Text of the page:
appearing in court
• Significant lack of research around breaches of bail
• We wanted to explore:
     •   The circumstances in which a young person was likely to be breached on
         their bail;
     •   What were the court outcomes when these young people then made an
         application for bail;
     •   Cases where lack of community resources impacted on a young person‟s
         stay in custody.

 “Minor” breach of

• Wanted to distinguish between types of breaches of
• Definition of “minor breach” included:
     • No new offence was committed
     • No harm to young person or community
     • Not intentional - or the breach that occurred was
       beyond the control of young person

         Available at:

          The YJC’s
          research -
• Researchers attended Parramatta Children‟s Court from 25
  August 2008 to 31 August 2008 and again from 18 January and
  24 January 2009.
• Researchers completed a survey form for each case which met
  the study criteria.
• Criteria for selection of cases: the young person must have
  been included on the custody list on the day of survey recording.
  All of the young people on the custody list were in the custody of
  either the police or Department of Juvenile Justice
• Researchers also collected case studies (54) where the young
  person was not able to meet bail conditions, or where the nature
  of the breach was minor.

     Data collected

• Demographic data
• Type of bail conditions imposed
• Nature of the breach
• Conditions which prevented release on the day of
• Living arrangements (eg homelessness)

       Results -

•   Number of young people surveyed: 145
•   Male: 106 (73%), Female: 35 (27%)
•   Indigenous: 42 (29%), CALD 54 (37%)
•   Statutory care or at risk: 28%
•   Homeless: 19%

 Reasons for being
    in custody

Reason for custody                               Number   Percentage
Breach bail condition                               80        60
Fresh offences1                                     42        32
Bail condition unmet                                7         5
Administrative errors                               4         3
Total                                              133       100
1 Not on bail when the offences were committed

   Bail Conditions
 that were breached
 Bail conditions breached                                Number                       Percentage2           Percentage of
 Committed new offence(s) while                              19                            34%                  44%
 on bail
 Breached curfew                                             13                            23%                    30%
 Non-association (place/person)                              5                             9%                     12%
 Fail to reside as directed or in                            5                             9%                     12%
 specified address
 Fail to appear at court                                      5                             9%                    12%
 Fail to report to police                                     4                             7%                     9%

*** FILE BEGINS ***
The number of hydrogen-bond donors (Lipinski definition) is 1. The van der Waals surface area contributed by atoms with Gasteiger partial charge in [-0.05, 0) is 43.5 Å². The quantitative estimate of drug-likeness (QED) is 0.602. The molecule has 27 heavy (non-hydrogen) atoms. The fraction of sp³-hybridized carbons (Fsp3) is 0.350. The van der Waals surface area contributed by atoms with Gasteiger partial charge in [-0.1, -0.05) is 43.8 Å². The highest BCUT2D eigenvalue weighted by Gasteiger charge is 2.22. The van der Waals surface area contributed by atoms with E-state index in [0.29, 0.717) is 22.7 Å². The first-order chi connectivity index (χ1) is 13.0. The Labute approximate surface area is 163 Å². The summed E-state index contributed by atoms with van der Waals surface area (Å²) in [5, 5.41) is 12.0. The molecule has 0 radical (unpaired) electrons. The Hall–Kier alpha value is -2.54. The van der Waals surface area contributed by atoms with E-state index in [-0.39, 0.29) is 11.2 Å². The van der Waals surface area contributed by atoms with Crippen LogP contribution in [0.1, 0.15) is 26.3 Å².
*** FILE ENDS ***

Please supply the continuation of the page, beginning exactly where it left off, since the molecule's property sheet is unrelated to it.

Fail to obey reasonable                                      3                             5%                     7%
 Others4                                                     2                             4%                      5%
 Total                                                       56                           100%                      -
1Codes of bail conditions breached were recorded differently for sample 1; thus, these data could not be collated with sample 2
2 ‘Percentage’ represents the proportion for each condition of the total number of bail conditions breached (e.g. 19/56=34% of
all conditions breached were ‘committed new offence while on bail’)
3 ‘Percentage of cases’ refers to the percentage of the 43 young people who breached that bail condition.

Court outcomes in
 relation to bail

         Bail outcome                                       Number            Percentage
         Bail granted1                                        71                  51
         Bail not applied for                                 29                  20
         Bail refused                                         20                  14
         Bail granted, but unable to enter                    12                  8
         N/A - matter finished                                10                  7
         Total                                               142                 100
             Bail granted includes cases where bail conditions were continued or varied

         Type of bail
    Bail Conditions                             Number         Percentage receiving
    Curfew                                         53                  68
    Reside as directed or as specified             45                  58
    Obey reasonable direction                      45                  58
    Non-association                                24                  31
    Report to police                               21                  27
    Attend school/program                          12                  15
    Pay surety                                     7                    9
    Not to consume drugs or alcohol                5                    6
    Supervision of DoCS/DJJ                        3                    4
    Other                                          24                  31
    Total                                         239
    1Percentage   of the 78 young people granted bail who received this condition.

    Other key stats

• Of the young people who were in custody for breaching their
  bail, 56 percent did not commit a new offence;
• Of the young people who were in custody for breaching their
  bail, nearly 60 percent were granted bail again;